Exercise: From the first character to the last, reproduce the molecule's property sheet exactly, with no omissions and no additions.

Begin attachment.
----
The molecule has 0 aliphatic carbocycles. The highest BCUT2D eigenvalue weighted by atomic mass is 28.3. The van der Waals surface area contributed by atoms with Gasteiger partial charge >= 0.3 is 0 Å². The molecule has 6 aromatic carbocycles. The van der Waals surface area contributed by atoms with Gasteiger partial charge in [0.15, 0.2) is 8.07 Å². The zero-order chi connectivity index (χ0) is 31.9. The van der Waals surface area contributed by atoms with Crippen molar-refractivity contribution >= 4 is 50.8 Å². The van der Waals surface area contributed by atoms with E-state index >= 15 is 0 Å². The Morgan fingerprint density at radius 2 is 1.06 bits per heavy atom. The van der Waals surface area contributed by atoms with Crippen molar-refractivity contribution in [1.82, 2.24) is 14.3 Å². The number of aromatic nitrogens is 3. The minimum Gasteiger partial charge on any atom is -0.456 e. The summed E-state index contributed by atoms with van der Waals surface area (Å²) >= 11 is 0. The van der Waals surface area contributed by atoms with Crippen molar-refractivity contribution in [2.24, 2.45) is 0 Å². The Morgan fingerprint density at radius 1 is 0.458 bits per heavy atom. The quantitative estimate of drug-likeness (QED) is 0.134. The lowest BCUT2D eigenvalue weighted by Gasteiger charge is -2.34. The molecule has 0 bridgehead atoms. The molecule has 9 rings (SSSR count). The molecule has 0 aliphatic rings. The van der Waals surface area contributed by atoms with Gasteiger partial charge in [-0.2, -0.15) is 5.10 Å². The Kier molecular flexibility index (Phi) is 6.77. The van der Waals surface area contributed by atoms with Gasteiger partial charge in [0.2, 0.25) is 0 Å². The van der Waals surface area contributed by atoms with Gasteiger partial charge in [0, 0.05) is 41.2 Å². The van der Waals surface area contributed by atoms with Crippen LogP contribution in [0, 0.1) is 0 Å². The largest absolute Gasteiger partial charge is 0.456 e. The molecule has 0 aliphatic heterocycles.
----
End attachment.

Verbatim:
The molecule has 0 aliphatic carbocycles. The highest BCUT2D eigenvalue weighted by atomic mass is 28.3. The van der Waals surface area contributed by atoms with Gasteiger partial charge >= 0.3 is 0 Å². The molecule has 6 aromatic carbocycles. The van der Waals surface area contributed by atoms with Gasteiger partial charge in [0.15, 0.2) is 8.07 Å². The zero-order chi connectivity index (χ0) is 31.9. The van der Waals surface area contributed by atoms with Crippen molar-refractivity contribution >= 4 is 50.8 Å². The van der Waals surface area contributed by atoms with E-state index >= 15 is 0 Å². The Morgan fingerprint density at radius 2 is 1.06 bits per heavy atom. The van der Waals surface area contributed by atoms with Crippen molar-refractivity contribution in [1.82, 2.24) is 14.3 Å². The number of aromatic nitrogens is 3. The minimum Gasteiger partial charge on any atom is -0.456 e. The summed E-state index contributed by atoms with van der Waals surface area (Å²) >= 11 is 0. The van der Waals surface area contributed by atoms with Crippen molar-refractivity contribution in [2.24, 2.45) is 0 Å². The Morgan fingerprint density at radius 1 is 0.458 bits per heavy atom. The quantitative estimate of drug-likeness (QED) is 0.134. The lowest BCUT2D eigenvalue weighted by Gasteiger charge is -2.34. The molecule has 0 bridgehead atoms. The molecule has 9 rings (SSSR count). The molecule has 0 aliphatic rings. The van der Waals surface area contributed by atoms with Gasteiger partial charge in [-0.2, -0.15) is 5.10 Å². The Kier molecular flexibility index (Phi) is 6.77. The van der Waals surface area contributed by atoms with Gasteiger partial charge in [0.2, 0.25) is 0 Å². The van der Waals surface area contributed by atoms with Gasteiger partial charge in [0, 0.05) is 41.2 Å². The van der Waals surface area contributed by atoms with Crippen LogP contribution in [0, 0.1) is 0 Å². The largest absolute Gasteiger partial charge is 0.456 e. The molecule has 0 aliphatic heterocycles.